When taste and smell got lost
Mrs. S. was a 79-year-old mother of four children, with 20 grandchildren and seven great-grandchildren. She had just returned to her home after a two-week hospital stay because of congestive heart failure. I was called to her home by her family because of a great weight loss and an overall poor nutritional state.
The patient had lost a considerable amount of weight before and during hospitalization. When I questioned her, she related that she was unable to taste or smell her food. She had voiced this concern even during her hospitalization, although no one had paid her any attention.
The loss of taste and smell can be attributed to many neurological and physiological conditions. However, a very common cause of this annoying symptom is a deficiency of zinc. Although zinc is required only in trace amounts, it is essential for life and the normal functioning of the body. It is used in the production of sex and growth hormones and is needed to activate multiple chemical reactions throughout the body.
Zinc has been shown to keep the oxygen-carrying red blood cells healthy, as well as stimulate the production of white blood cells, which protect the body from invading germs.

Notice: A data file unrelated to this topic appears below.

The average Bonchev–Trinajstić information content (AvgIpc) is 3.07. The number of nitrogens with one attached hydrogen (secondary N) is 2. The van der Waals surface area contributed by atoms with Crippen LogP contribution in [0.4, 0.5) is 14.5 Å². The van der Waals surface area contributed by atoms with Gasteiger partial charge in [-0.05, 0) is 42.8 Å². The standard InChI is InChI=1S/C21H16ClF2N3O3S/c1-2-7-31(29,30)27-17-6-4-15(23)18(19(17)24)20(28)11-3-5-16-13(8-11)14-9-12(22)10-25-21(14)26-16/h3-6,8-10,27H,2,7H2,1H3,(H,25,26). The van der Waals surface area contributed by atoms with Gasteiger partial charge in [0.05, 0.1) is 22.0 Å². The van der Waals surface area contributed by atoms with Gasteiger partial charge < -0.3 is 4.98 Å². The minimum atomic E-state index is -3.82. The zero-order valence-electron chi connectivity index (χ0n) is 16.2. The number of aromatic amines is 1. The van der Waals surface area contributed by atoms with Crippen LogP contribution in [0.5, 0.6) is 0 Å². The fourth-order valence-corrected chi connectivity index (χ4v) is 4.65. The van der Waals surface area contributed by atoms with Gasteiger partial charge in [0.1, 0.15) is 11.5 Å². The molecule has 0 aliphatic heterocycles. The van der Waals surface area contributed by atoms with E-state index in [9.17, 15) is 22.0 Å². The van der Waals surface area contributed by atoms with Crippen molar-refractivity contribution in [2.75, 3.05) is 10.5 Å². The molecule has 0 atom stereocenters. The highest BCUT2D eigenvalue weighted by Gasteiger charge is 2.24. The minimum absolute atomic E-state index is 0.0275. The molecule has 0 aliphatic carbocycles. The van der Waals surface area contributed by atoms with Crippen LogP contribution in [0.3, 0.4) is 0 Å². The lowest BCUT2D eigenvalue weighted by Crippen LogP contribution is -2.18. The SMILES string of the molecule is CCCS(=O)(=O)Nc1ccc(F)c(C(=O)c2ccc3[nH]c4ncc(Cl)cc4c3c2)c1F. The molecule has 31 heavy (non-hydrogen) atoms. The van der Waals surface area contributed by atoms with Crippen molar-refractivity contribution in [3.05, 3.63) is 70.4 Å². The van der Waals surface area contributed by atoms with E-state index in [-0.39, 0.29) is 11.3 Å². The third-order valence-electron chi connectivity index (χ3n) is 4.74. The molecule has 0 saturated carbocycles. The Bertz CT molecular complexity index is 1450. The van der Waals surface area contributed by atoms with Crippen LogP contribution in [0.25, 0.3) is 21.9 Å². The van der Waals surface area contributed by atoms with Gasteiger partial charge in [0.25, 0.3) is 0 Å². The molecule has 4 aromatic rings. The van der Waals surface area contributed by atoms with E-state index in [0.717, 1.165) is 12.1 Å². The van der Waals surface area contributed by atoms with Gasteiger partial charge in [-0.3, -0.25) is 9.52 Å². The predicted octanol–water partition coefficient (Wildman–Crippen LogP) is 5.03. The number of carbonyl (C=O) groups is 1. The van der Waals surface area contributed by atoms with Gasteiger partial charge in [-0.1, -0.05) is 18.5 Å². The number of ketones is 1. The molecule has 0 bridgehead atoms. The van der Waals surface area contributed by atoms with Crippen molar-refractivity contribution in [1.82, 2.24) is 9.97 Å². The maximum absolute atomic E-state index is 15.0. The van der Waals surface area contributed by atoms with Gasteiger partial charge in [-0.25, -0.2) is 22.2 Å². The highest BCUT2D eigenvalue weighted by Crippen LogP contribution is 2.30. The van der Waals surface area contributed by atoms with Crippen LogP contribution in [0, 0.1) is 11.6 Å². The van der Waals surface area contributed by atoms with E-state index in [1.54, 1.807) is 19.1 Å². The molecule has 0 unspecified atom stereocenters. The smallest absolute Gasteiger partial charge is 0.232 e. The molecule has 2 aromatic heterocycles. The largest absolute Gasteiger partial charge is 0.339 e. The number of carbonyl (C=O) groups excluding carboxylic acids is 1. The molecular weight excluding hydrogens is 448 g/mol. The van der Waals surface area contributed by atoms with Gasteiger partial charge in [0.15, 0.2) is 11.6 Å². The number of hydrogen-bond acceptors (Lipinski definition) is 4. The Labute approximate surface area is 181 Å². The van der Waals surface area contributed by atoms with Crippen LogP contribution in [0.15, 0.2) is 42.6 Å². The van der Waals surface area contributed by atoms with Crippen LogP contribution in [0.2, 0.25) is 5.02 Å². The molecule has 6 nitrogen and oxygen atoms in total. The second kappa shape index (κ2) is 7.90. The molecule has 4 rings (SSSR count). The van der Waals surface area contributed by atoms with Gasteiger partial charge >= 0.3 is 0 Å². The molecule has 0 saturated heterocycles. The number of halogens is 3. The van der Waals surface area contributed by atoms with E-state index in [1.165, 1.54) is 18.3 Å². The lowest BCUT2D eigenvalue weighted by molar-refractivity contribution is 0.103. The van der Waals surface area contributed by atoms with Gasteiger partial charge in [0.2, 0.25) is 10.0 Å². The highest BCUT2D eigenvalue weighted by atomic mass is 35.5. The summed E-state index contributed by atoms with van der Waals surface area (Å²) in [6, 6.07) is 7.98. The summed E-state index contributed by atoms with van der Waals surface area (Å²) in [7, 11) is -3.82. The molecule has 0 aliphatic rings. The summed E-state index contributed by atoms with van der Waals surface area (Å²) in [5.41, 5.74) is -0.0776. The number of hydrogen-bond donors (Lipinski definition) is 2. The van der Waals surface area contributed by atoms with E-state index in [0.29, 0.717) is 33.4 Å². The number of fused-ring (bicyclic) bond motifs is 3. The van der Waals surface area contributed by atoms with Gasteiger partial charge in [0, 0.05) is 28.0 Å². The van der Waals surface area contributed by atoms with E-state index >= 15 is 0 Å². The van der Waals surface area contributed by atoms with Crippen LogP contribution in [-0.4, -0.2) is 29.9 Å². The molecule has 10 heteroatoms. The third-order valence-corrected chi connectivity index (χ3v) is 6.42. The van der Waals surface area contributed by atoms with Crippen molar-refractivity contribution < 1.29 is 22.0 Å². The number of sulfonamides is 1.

Prevention of osteoporosis (demineralization of bones) is dependent not only on a sufficient amount of calcium and vitamin D but also on an adequate supply of zinc. Zinc enhances the absorption of calcium from the intestines. During pregnancy, this precious trace element is necessary to ensure strong bones and normal growth of the fetus.
Because the drinking of alcohol causes a zinc deficiency, women should be warned regarding the use of alcohol during pregnancy. Just remember, one can of beer is equal to one shot of booze. Even postpartum blues have been associated with zinc deficiency. Severe menstrual cramps are often alleviated with the combination of zinc and vitamin B6.
The average adult needs approximately 25 mg of zinc daily. However, because only one-third is absorbed, a person may have to take three times this amount. Excellent sources of this mineral are pumpkin seeds, organ meats, eggs, seafood, mushrooms, soy beans and nuts.
After a complete nutritional history was taken, I placed the patient on zinc and multiple vitamins, along with vitamin B6. Within four weeks, she could smell, taste and do the electric slide at her birthday party!